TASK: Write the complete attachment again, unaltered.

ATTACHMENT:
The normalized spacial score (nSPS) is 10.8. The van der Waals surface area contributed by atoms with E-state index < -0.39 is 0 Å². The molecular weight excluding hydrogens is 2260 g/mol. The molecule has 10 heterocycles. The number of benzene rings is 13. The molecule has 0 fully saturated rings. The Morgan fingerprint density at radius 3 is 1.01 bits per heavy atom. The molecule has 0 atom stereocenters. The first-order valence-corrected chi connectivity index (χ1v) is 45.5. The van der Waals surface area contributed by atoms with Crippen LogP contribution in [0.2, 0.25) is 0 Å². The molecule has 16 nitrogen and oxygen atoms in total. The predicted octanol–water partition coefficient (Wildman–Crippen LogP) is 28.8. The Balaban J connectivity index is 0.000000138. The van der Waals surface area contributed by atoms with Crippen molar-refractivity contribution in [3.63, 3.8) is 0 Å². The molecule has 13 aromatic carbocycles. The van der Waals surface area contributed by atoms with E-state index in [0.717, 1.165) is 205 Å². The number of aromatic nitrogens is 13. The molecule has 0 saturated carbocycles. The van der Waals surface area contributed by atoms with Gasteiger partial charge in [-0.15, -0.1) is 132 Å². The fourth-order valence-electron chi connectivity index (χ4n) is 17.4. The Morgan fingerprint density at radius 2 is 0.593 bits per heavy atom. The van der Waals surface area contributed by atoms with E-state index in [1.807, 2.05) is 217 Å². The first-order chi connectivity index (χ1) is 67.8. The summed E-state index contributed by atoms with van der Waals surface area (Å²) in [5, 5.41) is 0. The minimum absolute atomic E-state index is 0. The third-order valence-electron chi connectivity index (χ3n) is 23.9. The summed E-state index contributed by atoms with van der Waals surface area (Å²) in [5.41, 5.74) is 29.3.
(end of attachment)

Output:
The normalized spacial score (nSPS) is 10.8. The van der Waals surface area contributed by atoms with E-state index < -0.39 is 0 Å². The molecular weight excluding hydrogens is 2260 g/mol. The molecule has 10 heterocycles. The number of benzene rings is 13. The molecule has 0 fully saturated rings. The Morgan fingerprint density at radius 3 is 1.01 bits per heavy atom. The molecule has 0 atom stereocenters. The first-order valence-corrected chi connectivity index (χ1v) is 45.5. The van der Waals surface area contributed by atoms with Crippen LogP contribution in [0.2, 0.25) is 0 Å². The molecule has 16 nitrogen and oxygen atoms in total. The predicted octanol–water partition coefficient (Wildman–Crippen LogP) is 28.8. The Balaban J connectivity index is 0.000000138. The van der Waals surface area contributed by atoms with Crippen molar-refractivity contribution in [3.63, 3.8) is 0 Å². The molecule has 13 aromatic carbocycles. The van der Waals surface area contributed by atoms with E-state index in [0.717, 1.165) is 205 Å². The number of aromatic nitrogens is 13. The molecule has 0 saturated carbocycles. The van der Waals surface area contributed by atoms with Gasteiger partial charge in [-0.15, -0.1) is 132 Å². The fourth-order valence-electron chi connectivity index (χ4n) is 17.4. The Morgan fingerprint density at radius 2 is 0.593 bits per heavy atom. The van der Waals surface area contributed by atoms with E-state index in [1.807, 2.05) is 217 Å². The first-order chi connectivity index (χ1) is 67.8. The summed E-state index contributed by atoms with van der Waals surface area (Å²) in [5, 5.41) is 0. The minimum absolute atomic E-state index is 0. The third-order valence-electron chi connectivity index (χ3n) is 23.9. The summed E-state index contributed by atoms with van der Waals surface area (Å²) in [5.41, 5.74) is 29.3.